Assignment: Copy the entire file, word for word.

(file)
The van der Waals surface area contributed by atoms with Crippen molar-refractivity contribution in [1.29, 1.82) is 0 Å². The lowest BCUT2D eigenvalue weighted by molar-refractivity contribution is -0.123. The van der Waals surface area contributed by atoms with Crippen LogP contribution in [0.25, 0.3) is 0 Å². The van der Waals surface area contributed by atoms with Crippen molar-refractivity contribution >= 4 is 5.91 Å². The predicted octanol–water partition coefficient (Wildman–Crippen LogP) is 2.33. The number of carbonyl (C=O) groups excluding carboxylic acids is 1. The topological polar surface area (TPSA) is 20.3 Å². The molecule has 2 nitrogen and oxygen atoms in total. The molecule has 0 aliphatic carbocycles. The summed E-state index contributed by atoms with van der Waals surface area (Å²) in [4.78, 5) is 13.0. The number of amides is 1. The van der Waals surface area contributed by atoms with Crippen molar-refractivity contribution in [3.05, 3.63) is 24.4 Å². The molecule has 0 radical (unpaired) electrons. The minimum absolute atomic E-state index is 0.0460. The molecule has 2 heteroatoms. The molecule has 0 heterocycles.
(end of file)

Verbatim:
The van der Waals surface area contributed by atoms with Crippen molar-refractivity contribution in [1.29, 1.82) is 0 Å². The lowest BCUT2D eigenvalue weighted by molar-refractivity contribution is -0.123. The van der Waals surface area contributed by atoms with Crippen LogP contribution in [0.25, 0.3) is 0 Å². The van der Waals surface area contributed by atoms with Crippen molar-refractivity contribution >= 4 is 5.91 Å². The predicted octanol–water partition coefficient (Wildman–Crippen LogP) is 2.33. The number of carbonyl (C=O) groups excluding carboxylic acids is 1. The topological polar surface area (TPSA) is 20.3 Å². The molecule has 2 nitrogen and oxygen atoms in total. The molecule has 0 aliphatic carbocycles. The summed E-state index contributed by atoms with van der Waals surface area (Å²) in [4.78, 5) is 13.0. The number of amides is 1. The van der Waals surface area contributed by atoms with Crippen molar-refractivity contribution in [3.05, 3.63) is 24.4 Å². The molecule has 0 radical (unpaired) electrons. The minimum absolute atomic E-state index is 0.0460. The molecule has 2 heteroatoms. The molecule has 0 heterocycles.